Friday, November 11, 2011

American Legion Riders Award

Wednesday, November 9, 2011

To have freedom, 'let people be free'

Marc J. Victor, Phoenix Criminal Attorney
To have freedom, 'let people be free'
an article by Dary Matera

News item: A judge pro tem was fired Thursday, his first day on the
job, for refusing to hear drug cases.

The late March story went on to say that the Mesa criminal defense
attorney, a marijuana legalization activist and member of NORML
(National Organization for the Reform of Marijuana Laws), felt he
couldn't honestly dole out the required mandated punishment for drug

No kidding.

Intrigued, I gave the guy, Marc Victor, a call to set up a bong
session . . . I mean an interview.
Driving to his, I had visions of Jerry Garcia in pinstripes, hanging
out in a psychedelic office with black light posters of Kurt Cobain
on the wall. Ten to one, a refurbished VW van with shag carpet would
be parked outside.

No such luck. Victor, 34, turned out to be a teetotaling, ex-Marine
sergeant who operates out of a glass and concrete business complex he
shares with mortgage brokers, life insurance companies, PR firms, and
someone who does "endodontics," a dental procedure that requires that
you get really high first.

Inside this sea of conservatism lurks a squeaky clean Desert Storm
vet with the look of a Republican but the soul of a rebel.

"It's not about drugs or legalization. It's about the violation of
the right of self-ownership," the married father of three young
children said. "I'm fighting for the right of the individual against
government intrusion. If you want freedom, then damn it, you have to
let people be free - even if you don't agree with it."

In other words, Victor is not a big fan of victimless crimes or
legislating what adults can do with their bodies.

Granted, Victor's career sacrifice wasn't derailing. Judge pro terms
are unpaid attorneys who fill in for full-timers.

Still, the legal dodge is a vengeful, good-ol'-boy network, and
Victor's stance took no small amount of courage, especially for a man
with aspirations of becoming an appellate judge.
If that's now the impossible dream, Victor can live with it. In fact,
as much as his refusal to handle drug cases was blown up in the
press, it could have been a lot worse. Victor said he also would have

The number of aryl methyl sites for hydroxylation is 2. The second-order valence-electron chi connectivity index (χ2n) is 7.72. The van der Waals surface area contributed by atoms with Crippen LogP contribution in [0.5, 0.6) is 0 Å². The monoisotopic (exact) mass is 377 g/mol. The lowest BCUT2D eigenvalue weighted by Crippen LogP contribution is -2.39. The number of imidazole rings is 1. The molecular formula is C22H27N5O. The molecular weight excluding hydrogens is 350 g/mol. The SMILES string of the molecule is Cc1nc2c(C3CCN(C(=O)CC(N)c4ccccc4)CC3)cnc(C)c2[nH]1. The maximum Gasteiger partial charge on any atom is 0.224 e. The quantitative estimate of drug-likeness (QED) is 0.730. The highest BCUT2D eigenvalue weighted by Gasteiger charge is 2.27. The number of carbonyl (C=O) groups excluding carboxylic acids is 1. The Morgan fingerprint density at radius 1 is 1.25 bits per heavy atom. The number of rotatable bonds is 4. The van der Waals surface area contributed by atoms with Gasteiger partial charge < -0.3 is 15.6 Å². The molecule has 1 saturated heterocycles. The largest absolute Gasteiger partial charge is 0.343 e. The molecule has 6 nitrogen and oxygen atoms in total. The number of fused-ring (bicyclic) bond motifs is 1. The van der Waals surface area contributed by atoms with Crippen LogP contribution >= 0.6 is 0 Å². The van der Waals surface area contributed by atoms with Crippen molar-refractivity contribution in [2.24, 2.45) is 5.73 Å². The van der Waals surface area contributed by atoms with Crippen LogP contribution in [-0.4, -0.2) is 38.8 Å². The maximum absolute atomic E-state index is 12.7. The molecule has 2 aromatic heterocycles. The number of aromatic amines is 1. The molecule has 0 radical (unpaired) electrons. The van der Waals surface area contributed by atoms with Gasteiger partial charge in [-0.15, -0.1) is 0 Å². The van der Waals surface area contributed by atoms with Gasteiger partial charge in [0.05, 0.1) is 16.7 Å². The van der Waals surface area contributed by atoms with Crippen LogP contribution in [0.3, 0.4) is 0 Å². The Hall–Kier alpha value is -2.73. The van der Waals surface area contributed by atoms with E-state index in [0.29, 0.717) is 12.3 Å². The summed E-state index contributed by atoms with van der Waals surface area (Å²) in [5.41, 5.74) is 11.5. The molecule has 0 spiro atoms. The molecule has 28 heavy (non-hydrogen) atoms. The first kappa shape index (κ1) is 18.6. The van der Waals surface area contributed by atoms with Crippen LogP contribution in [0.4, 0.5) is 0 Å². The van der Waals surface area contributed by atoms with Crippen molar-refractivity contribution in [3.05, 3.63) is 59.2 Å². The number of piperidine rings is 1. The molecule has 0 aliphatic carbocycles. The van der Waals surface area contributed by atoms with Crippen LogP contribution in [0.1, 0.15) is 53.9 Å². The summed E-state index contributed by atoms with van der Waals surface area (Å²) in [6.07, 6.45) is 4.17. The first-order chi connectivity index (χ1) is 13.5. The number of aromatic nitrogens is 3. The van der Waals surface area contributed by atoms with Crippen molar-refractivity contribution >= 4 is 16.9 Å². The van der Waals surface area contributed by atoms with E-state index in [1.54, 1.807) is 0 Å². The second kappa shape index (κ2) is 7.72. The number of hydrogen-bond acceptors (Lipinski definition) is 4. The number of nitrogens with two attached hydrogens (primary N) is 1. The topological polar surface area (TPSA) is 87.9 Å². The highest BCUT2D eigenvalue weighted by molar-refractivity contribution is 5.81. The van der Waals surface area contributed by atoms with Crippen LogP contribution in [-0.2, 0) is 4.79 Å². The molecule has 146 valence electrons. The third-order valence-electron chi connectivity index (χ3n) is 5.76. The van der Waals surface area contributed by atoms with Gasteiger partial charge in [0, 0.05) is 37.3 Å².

refused to handle gun possession, gambling, zoning or prostitution

"If adults want to rent their bodies to other adults, they should
have the right to do so," he said.
Strong words from a bull-doggish Marine who hits the gym at 4:30 a.m.
six days a week to pump iron. A man who wouldn't think to poison his
compact, 5-foot-5 body with drugs or alcohol, but refuses to judge
those who do.

Warming up, Victor said the American judicial system is collapsing
under the weight of unnecessary drug cases. In Arizona, he said he
believes it's verging on an implosion.

He's considering running for county attorney on a platform of doing
away with drug laws and other victimless crimes, and re-emphasizing
the prosecution of quaint, old school criminals such as murderers,
thieves and rapists.

Right on! He'd get my vote.

Dary Matera, a new community columnist, is an author who lives in
Chandler. The views expressed are those of the author. He may be
reached at

DUI - Driving Under the Influence

The best advice I can offer regarding a DUI is not to drink alcohol and then drive a motor vehicle.  Besides risking being prosecuted for a criminal offense, driving while impaired can easily result in a serious accident or death of a person.  Such a situation will likely result in a prosecution for either an Aggravated Assault or a Manslaughter.  Prosecutors generally seek prison sentences for such crimes.  Few circumstances can change a person's life faster than causing the death of another person by driving while impaired.  Many people are unaware that driving with an alcohol level below the legal limit can also result in a prosecution for a DUI.  Even over the counter medications or prescription medications can be the basis for a DUI charge if those medications result in the slightest impairment to a driver.  If you plan to drink alcohol, take a taxi or use a designated driver.  It is better than ruining your life or some else's life in an instant.

      If you are pulled over by an officer who suspects you may be impaired, you should not answer any questions.  You are not ever required to answer questions posed by a police officer.  You are required to present your driver's license, vehicle registration and proof of insurance.  Generally speaking, refusing all tests at the roadside is the better choice.  Even completely sober drivers can fail many of those tests.  In any event, it is the officer who decides how you performed on those tests.  You may not agree with the officer's conclusion.  You may be required to exit your vehicle whether you are the driver or the passenger.  You should always request to speak to an attorney immediately. 

      Punishments for DUI offenses include mandatory jail, mandatory fines, counseling, license suspensions, ignition interlock devices and generally cause insurance rates to increase.  Punishments are severely increased for multiple DUI convictions.  Committing a DUI while your driver's license is suspended or revoked for any reason can result in prosecution for a felony offense.  A felony conviction can haunt you for the rest of your life.  DUI is an easy crime to avoid.  Adults of legal age should feel free to drink alcohol, but are required to do so responsibly.  Driving after drinking alcohol is not responsible, and can easily result in dramatically changing your life for the worse in an instant.   In short, don't do it.